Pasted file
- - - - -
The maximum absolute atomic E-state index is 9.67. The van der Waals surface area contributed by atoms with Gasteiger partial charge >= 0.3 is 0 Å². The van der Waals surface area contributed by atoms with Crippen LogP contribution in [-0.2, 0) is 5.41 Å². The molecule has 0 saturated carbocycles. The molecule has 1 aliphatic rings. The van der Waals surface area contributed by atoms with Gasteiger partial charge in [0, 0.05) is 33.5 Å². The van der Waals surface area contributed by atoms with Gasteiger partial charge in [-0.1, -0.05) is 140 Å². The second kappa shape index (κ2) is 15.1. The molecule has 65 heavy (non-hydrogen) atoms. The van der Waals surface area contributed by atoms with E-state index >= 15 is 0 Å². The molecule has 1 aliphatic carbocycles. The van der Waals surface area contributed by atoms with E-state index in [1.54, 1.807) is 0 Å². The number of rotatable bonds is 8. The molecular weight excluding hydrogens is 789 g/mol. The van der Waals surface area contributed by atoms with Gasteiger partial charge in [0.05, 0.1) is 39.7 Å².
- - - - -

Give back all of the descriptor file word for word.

The maximum absolute atomic E-state index is 9.67. The van der Waals surface area contributed by atoms with Gasteiger partial charge >= 0.3 is 0 Å². The van der Waals surface area contributed by atoms with Crippen LogP contribution in [-0.2, 0) is 5.41 Å². The molecule has 0 saturated carbocycles. The molecule has 1 aliphatic rings. The van der Waals surface area contributed by atoms with Gasteiger partial charge in [0, 0.05) is 33.5 Å². The van der Waals surface area contributed by atoms with Gasteiger partial charge in [-0.1, -0.05) is 140 Å². The second kappa shape index (κ2) is 15.1. The molecule has 65 heavy (non-hydrogen) atoms. The van der Waals surface area contributed by atoms with E-state index >= 15 is 0 Å². The molecule has 1 aliphatic carbocycles. The van der Waals surface area contributed by atoms with E-state index in [1.54, 1.807) is 0 Å². The number of rotatable bonds is 8. The molecular weight excluding hydrogens is 789 g/mol. The van der Waals surface area contributed by atoms with Gasteiger partial charge in [0.05, 0.1) is 39.7 Å².